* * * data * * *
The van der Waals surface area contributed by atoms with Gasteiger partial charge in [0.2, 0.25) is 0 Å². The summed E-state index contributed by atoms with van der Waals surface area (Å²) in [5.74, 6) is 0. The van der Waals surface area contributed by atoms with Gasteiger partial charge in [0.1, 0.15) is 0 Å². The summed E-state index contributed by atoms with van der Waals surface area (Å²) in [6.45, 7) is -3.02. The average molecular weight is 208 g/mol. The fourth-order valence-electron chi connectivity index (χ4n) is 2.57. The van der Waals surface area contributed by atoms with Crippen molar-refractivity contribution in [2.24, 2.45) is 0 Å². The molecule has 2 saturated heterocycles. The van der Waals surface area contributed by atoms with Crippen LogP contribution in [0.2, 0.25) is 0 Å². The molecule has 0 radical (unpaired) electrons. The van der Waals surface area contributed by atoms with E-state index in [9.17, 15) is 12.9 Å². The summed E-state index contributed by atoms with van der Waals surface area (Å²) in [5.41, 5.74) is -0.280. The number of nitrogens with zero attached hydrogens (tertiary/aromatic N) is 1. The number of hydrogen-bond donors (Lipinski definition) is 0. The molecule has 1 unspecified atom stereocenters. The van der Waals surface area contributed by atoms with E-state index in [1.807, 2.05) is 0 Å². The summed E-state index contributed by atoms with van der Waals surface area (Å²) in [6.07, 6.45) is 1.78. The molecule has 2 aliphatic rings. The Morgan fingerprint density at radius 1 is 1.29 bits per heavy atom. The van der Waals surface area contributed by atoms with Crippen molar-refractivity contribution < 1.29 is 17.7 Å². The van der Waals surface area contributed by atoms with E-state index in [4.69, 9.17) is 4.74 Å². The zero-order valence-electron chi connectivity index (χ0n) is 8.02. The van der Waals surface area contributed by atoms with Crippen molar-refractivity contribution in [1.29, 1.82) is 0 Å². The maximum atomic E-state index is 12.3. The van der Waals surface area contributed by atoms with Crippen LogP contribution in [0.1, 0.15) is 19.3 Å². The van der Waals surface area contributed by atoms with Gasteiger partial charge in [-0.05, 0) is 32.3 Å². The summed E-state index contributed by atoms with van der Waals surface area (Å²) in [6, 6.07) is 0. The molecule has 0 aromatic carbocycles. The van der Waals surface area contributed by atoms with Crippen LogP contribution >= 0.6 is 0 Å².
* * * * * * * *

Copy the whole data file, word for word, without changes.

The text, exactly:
The van der Waals surface area contributed by atoms with Gasteiger partial charge in [0.2, 0.25) is 0 Å². The summed E-state index contributed by atoms with van der Waals surface area (Å²) in [5.74, 6) is 0. The van der Waals surface area contributed by atoms with Gasteiger partial charge in [0.1, 0.15) is 0 Å². The summed E-state index contributed by atoms with van der Waals surface area (Å²) in [6.45, 7) is -3.02. The average molecular weight is 208 g/mol. The fourth-order valence-electron chi connectivity index (χ4n) is 2.57. The van der Waals surface area contributed by atoms with Crippen molar-refractivity contribution in [2.24, 2.45) is 0 Å². The molecule has 2 saturated heterocycles. The van der Waals surface area contributed by atoms with Crippen LogP contribution in [0.2, 0.25) is 0 Å². The molecule has 0 radical (unpaired) electrons. The van der Waals surface area contributed by atoms with E-state index in [9.17, 15) is 12.9 Å². The summed E-state index contributed by atoms with van der Waals surface area (Å²) in [5.41, 5.74) is -0.280. The number of nitrogens with zero attached hydrogens (tertiary/aromatic N) is 1. The number of hydrogen-bond donors (Lipinski definition) is 0. The molecule has 1 unspecified atom stereocenters. The van der Waals surface area contributed by atoms with E-state index in [1.807, 2.05) is 0 Å². The summed E-state index contributed by atoms with van der Waals surface area (Å²) in [6.07, 6.45) is 1.78. The molecule has 2 aliphatic rings. The Morgan fingerprint density at radius 1 is 1.29 bits per heavy atom. The van der Waals surface area contributed by atoms with Crippen molar-refractivity contribution < 1.29 is 17.7 Å². The van der Waals surface area contributed by atoms with E-state index in [4.69, 9.17) is 4.74 Å². The zero-order valence-electron chi connectivity index (χ0n) is 8.02. The van der Waals surface area contributed by atoms with Crippen molar-refractivity contribution in [1.29, 1.82) is 0 Å². The maximum atomic E-state index is 12.3. The van der Waals surface area contributed by atoms with Crippen LogP contribution in [0.1, 0.15) is 19.3 Å². The van der Waals surface area contributed by atoms with Gasteiger partial charge in [-0.05, 0) is 32.3 Å². The summed E-state index contributed by atoms with van der Waals surface area (Å²) in [6, 6.07) is 0. The molecule has 0 aromatic carbocycles. The van der Waals surface area contributed by atoms with Crippen LogP contribution >= 0.6 is 0 Å².